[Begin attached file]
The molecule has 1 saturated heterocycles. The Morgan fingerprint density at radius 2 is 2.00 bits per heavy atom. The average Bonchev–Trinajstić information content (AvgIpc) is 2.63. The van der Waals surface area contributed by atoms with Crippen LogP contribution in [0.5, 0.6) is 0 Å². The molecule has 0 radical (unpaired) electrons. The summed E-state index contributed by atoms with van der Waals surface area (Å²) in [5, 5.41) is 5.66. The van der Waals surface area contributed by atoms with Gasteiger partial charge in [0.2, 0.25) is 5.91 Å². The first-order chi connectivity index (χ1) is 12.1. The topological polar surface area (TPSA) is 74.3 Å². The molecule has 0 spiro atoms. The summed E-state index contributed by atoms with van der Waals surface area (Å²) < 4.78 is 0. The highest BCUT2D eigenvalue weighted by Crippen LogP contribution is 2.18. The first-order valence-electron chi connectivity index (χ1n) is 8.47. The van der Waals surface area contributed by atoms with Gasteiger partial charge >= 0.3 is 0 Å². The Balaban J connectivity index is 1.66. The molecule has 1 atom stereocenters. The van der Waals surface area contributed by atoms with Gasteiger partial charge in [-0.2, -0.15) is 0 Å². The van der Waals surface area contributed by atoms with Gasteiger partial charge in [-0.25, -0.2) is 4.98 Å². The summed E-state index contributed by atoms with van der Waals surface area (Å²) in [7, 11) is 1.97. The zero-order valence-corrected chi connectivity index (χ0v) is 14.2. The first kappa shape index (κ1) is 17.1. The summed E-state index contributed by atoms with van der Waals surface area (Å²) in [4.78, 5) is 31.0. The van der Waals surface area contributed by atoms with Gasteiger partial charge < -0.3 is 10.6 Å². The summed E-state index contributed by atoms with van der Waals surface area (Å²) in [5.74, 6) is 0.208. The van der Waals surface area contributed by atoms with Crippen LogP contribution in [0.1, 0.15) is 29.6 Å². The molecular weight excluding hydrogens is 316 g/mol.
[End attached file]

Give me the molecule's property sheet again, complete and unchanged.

The molecule has 1 saturated heterocycles. The Morgan fingerprint density at radius 2 is 2.00 bits per heavy atom. The average Bonchev–Trinajstić information content (AvgIpc) is 2.63. The van der Waals surface area contributed by atoms with Crippen LogP contribution in [0.5, 0.6) is 0 Å². The molecule has 0 radical (unpaired) electrons. The summed E-state index contributed by atoms with van der Waals surface area (Å²) in [5, 5.41) is 5.66. The van der Waals surface area contributed by atoms with Gasteiger partial charge in [0.2, 0.25) is 5.91 Å². The first-order chi connectivity index (χ1) is 12.1. The topological polar surface area (TPSA) is 74.3 Å². The molecule has 0 spiro atoms. The summed E-state index contributed by atoms with van der Waals surface area (Å²) < 4.78 is 0. The highest BCUT2D eigenvalue weighted by Crippen LogP contribution is 2.18. The first-order valence-electron chi connectivity index (χ1n) is 8.47. The van der Waals surface area contributed by atoms with Gasteiger partial charge >= 0.3 is 0 Å². The Balaban J connectivity index is 1.66. The molecule has 1 atom stereocenters. The van der Waals surface area contributed by atoms with Gasteiger partial charge in [-0.2, -0.15) is 0 Å². The van der Waals surface area contributed by atoms with Gasteiger partial charge in [-0.25, -0.2) is 4.98 Å². The summed E-state index contributed by atoms with van der Waals surface area (Å²) in [7, 11) is 1.97. The zero-order valence-corrected chi connectivity index (χ0v) is 14.2. The first kappa shape index (κ1) is 17.1. The summed E-state index contributed by atoms with van der Waals surface area (Å²) in [4.78, 5) is 31.0. The van der Waals surface area contributed by atoms with Gasteiger partial charge < -0.3 is 10.6 Å². The summed E-state index contributed by atoms with van der Waals surface area (Å²) in [5.74, 6) is 0.208. The van der Waals surface area contributed by atoms with Crippen LogP contribution in [0.1, 0.15) is 29.6 Å². The molecular weight excluding hydrogens is 316 g/mol.